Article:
Monday, August 23, 2004

The Lateness of Capitalism, Part 2

In short, capitalism is clearly not the only form of market society in human history. So it is not to be understood as the function of "the" market, the profit motive, or the entrepreneurial persuasion--all three can exist, and have existed, in the absence of capitalism, as both Marx and Weber insisted. What distinguishes capitalism from other modes of production is NOT that the distribution of private property determines the distribution of income. Think of every "pre-capitalist economic formation," as the dreaded Eric Hobsbawm once titled an excerpt from Marx's Grundrisse: people owned things, and what they owned shaped everything else, no matter how deeply a "gift economy" had taken root. And please don't cite William Cronon and Richard White and Patricia Limerick and Colin Calloway, or Marcel Mauss and Lewis Hyde, for that matter--all I'm saying is (1) that private property precedes capitalism, and (2) that effective ownership of certain resources (you can't give it away unless others agree that it's yours to give) is a trans-historical determinant of social status. NOR is it that the circulation of commodities becomes a means to the accumulation of private fortunes: commodities precede capitalism by a long shot, no matter what we may believe about the idyll of the medieval world, and will outlast this mode of production by another millennium at least. NOR is it that merchants and middlemen prey on real producers; they do, course, but we know they've been doing it since the 9th century BC--this definition of capitalism lasts because it is the paranoid inversion of the American dream and the popular source of a labor theory of value which tells us that "property is theft."

No, capitalism is distinguished by the fact that wage labor, or rather "abstract social labor," comes to characterize work as such, and to define the larger social relations of goods production. Accordingly, class supersedes or at least regulates other, inherited principles of social organization (kinship, estate, etc.) because commodity production and the capital-labor relation come to contain or determine more and more social relations as such.

So conceived, capitalism is a complex market society that permits and requires a market in labor as well as goods. Capitalism exists when labor-power, the capacity to produce value through work, becomes a commodity, when its value can be exprsseed in monetary terms, and when the allocation of labor-power acording to market criteria becomes commonplace. Capitalism exists when people can assume that the production of value through work, the alienation of their labor-power, is the condition of their receipt of a wage, an income, which in turn gives them access to share of those goods available for purchase--that is, when people start to assume that consumption is authorized by prior acts of production, not the customary claims of superior social standing (when markets could be construed as the site of rationality or objectivity because they semed to be governed by anonymous laws of supply and demand). But this assumption did not, and could not become commonplace until the 19th century, with the breakdown of household economies and the consequent extrusion of goods production from the home. We may note in passing that this assumption did not and could not survive the Great Depression; since then the idea that consumption of goods is authorized by prior acts of production has become quaint at best, except among ideologues of both Left and Right.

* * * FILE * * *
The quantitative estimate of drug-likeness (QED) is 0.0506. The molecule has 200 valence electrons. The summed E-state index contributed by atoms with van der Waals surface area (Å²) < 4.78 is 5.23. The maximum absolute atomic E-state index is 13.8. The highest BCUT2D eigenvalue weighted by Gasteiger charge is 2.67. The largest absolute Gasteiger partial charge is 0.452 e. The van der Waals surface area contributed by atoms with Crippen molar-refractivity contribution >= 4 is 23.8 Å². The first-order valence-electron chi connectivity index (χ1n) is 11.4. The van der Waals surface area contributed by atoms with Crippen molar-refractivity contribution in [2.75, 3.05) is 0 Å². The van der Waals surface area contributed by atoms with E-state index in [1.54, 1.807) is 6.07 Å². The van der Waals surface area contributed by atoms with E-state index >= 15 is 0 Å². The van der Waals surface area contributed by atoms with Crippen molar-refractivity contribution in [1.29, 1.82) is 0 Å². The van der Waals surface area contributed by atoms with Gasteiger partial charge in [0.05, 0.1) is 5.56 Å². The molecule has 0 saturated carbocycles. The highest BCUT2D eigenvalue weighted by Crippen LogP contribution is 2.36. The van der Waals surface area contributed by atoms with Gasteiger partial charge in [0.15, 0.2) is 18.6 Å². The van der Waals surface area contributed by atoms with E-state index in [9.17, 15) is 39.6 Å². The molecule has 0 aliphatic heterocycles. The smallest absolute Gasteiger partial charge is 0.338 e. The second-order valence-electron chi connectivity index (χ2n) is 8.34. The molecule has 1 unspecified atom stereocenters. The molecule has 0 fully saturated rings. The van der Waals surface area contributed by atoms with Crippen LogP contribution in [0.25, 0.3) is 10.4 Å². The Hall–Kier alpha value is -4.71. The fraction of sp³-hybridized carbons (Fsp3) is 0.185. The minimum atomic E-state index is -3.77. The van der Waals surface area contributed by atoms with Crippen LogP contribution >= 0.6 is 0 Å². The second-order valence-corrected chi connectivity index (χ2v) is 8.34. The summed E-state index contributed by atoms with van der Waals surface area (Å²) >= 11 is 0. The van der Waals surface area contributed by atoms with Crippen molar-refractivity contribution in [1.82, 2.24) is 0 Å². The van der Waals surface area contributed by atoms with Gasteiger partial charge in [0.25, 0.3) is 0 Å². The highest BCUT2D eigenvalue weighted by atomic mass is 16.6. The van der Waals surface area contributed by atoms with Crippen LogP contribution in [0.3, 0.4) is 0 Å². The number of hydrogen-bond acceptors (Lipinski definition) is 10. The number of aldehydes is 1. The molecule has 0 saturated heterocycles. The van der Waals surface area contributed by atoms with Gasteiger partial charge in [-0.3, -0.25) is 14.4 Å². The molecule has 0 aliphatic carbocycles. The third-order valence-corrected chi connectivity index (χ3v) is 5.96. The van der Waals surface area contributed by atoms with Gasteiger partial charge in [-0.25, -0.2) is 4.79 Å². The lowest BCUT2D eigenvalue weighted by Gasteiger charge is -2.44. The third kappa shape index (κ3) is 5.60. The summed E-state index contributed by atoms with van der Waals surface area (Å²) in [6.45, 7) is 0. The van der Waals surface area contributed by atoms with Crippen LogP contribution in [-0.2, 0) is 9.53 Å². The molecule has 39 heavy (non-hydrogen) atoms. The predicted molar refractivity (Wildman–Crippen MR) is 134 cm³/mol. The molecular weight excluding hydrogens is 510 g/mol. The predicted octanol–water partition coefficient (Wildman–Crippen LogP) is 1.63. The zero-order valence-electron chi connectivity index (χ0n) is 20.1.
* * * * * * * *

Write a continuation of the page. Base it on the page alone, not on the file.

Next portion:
Thus capitalism cannot emerge from the constraints of a simple market (bourgeois) society unless wage laborers and their allies establish clear limits on the scope of the commodity form--unless they can specify and enforce a meaningful distinction between the value of their labor-time and the value of their lives. In the absence of this distinction, as philosophers, labor leaders, and abolitionists in the Atlantic world noted, workers are slaves. That is why the most effective critics of the antebellum South denounced slaveholders for treating human beings as if they were commodities to be bought and sold, "soul by soul," but also welcomed what we call the "market revolution" as evidence of moral progress and noticed no irony or contradiction in their position--David Brion Davis and Eugene Genovese notwithstanding--because there was none.

More to come. But shoot, Jim, the "Swift Boat Veterans for Truth" should tell us that unless we engage the demagogues, they'll carry the day. Josh Marshall is all tied up today because he doesn't want us to acknowledge the unavoidable fact that in Boston, salute and all, Kerry made his Vietnam bio the rationale for his candidacy and his presidency. He made the personal political because he figured that, in this race, the credentials have become Cold War as the key question devolves into--what kind of person do you want holding that big stick? He can't now say, "Get Back to the Issues," as in the new ad. He forfeited that ground by pre-empting the predicted Bush personal-is-political strategy. Maybe he can make his way back home, but the only way to do so is to fight his way through the autobiographical tangle he created. Ugh.